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History

The School of Chemistry at St Andrews has a long history of research achievement stretching back to 1811.

For example, the concept of aromaticity, first realised with Kekule by the Scot, AM Couper, was further developed in St Andrews in 1925 with the coining of the term 'aromatic sextet' by Prof Sir Robert Robinson and his research student at the time, local baker's son, James Wilson Armit. Armit famously etched a benzene ring (hexagon with inscribed circle) onto the window of his father's shop, possibly the first time this image was displayed before a wider public.

This event was recently commemorated here in St Andrews with the baking of a special benzene biscuit! Sir Robert Robinson also pioneered the use of the curly arrow, as described in a recent article in Chemistry World "The Iconic Curly Arrow" (PDF, 843 KB)  by St Andrews Profs David O'Hagan and Douglas Lloyd.

St Andrews Chemistry @ 200

The 2011-12 academic year sees two centuries of chemical teaching and research carried out the University of St Andrews. In celebration of this we are holding a series of themed Bicentenniel Mini-symposia which showcase some of the current research undertaken in the School alongside that of eminent researchers in the field. The first of these was held on 6th October, 2010 with a theme based on Organometallic Chemistry (see Bicentenniel symposium 1 (PDF, 205 KB)).

The remaining Bicentenniel Symposia will be held in 2011 on: 9th March (Framework solids (PDF, 240 KB) ), 30th March Energy materials programme (PDF, 161 KB)), 6th April Catalysis programme (PDF, 171 KB) and  11th May Organic Symposium (PDF, 11 KB) .

In recent years the quality of research in the School of Chemistry has developed in both strength and depth, as reflected by the recent Research Assessment Exercise (RAE). We hope you will show your support for these symposia and encourage members of your research group to attend.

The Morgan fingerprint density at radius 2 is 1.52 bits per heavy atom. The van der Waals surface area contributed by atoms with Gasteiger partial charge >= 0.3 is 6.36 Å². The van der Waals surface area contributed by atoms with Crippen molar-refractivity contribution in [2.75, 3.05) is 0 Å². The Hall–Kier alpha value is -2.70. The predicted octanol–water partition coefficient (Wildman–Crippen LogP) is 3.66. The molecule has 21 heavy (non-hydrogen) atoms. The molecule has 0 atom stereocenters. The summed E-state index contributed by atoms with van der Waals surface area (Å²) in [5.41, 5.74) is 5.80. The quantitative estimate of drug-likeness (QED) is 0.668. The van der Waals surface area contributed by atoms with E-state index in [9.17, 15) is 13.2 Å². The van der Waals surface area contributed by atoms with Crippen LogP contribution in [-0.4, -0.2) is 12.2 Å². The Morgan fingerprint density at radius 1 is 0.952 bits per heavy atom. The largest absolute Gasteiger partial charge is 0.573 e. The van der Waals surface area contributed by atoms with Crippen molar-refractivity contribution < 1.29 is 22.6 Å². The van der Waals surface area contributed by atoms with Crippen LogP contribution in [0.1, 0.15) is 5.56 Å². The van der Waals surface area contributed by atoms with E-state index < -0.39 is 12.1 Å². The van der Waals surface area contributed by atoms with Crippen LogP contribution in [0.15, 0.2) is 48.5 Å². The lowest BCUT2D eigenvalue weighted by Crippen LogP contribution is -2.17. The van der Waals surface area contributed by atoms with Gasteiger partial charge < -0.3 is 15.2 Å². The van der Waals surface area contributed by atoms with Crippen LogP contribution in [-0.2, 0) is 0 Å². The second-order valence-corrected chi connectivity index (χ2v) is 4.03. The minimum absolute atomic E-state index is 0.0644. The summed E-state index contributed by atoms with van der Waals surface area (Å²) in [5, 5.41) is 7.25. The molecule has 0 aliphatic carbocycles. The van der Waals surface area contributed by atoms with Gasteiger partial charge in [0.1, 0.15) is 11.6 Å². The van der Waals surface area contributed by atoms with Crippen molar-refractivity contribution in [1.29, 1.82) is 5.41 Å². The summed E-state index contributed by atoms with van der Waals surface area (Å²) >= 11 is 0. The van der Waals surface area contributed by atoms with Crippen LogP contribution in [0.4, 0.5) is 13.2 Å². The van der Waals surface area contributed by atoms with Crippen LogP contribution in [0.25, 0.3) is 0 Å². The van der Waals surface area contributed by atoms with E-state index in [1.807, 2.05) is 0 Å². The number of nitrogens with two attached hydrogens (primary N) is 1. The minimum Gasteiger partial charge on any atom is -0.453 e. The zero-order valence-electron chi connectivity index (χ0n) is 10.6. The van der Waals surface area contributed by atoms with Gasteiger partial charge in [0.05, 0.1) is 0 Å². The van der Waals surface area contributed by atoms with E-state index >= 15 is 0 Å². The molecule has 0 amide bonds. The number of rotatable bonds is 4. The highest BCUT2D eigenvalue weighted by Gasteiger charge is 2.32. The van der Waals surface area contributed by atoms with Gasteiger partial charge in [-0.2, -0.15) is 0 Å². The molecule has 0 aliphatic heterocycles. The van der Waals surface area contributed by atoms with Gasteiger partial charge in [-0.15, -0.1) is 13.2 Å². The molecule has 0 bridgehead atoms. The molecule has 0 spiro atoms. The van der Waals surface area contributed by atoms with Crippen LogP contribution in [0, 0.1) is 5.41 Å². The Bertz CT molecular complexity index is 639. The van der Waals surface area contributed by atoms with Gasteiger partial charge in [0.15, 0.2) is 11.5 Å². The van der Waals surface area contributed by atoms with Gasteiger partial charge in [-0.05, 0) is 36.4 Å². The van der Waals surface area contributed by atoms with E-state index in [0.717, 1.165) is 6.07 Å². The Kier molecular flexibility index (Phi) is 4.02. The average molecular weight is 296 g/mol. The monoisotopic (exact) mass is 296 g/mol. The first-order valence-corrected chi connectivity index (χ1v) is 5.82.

Elements of genius logoBy coincidence, elsewhere 2011 has been designated the International Year of Chemistry (IYC). On the IYC website another of our bicentenary events is listed: "Elements of Genius: The Legacy of Chemistry in St Andrews" 19 March 2011 - 21 May 2011, Gateway Galleries, North Haugh, St Andrews, KY16 9RJ. FREE ADMISSION. An exhibition hosted by students at the University of St Andrews celebrating the 200th anniversary of the teaching of chemistry at the university. The Gateway Galleries will feature a display of notable chemists, amazing discoveries and historic apparatus. 

1811: Teaching of science in the University

From the University archives:

Old item of chemistry glassware "This item of chemical glassware was among several pieces found in the tower of St Salvator's chapel at the University of St Andrews in the 1920s. It dates from the late eighteenth or early nineteenth century and is in display in the Museum of the University of St Andrews (MUSA).

It is thought that the glassware was once used in the teaching of chemistry, which formed part of the curriculum for the degree of Master of Arts. The University's archives contain a receipt dated 7 October 1811 for the purchase, from Dr Thomson of Edinburgh, of scientific equipment including glassware.

Although funds were provided in 1811, the first Professor of Chemistry was not appointed until 1840.

The Chemistry Collection includes instruments acquired for teaching from the nineteenth century onwards as well as important products of research. It is now recognised to be of historical significance.

The Library also houses the Alchemy Collection of books and manuscripts, largely gathered by Professor John Read who was a renowned scholar of the history of science."

Chemistry today

In recent years the School's research activity has grown stronger than ever. In the last Research Assessment Exercise (RAE) in Dec 2008 the School, as part of EaStCHEM, came joint fourth with Bristol in the Grade Point Average (GPA) metric. The School came first when staff numbers are factored in (the power ranking), sitting above Oxford and Cambridge.

Currently there are over 40 members of staff. The School has 90 graduate students and around 40 postdoctoral workers. The School is recognised as a research leader in the UK, with research activity and strength over most of the key areas and interfaces in the chemical sciences. See our current main research strengths, a summary of the research output of the School, including a complete list of recent publications from the School of Chemistry. A list of publications from 1840 to 2003, compiled by the late Douglas Lloyd, can be found here.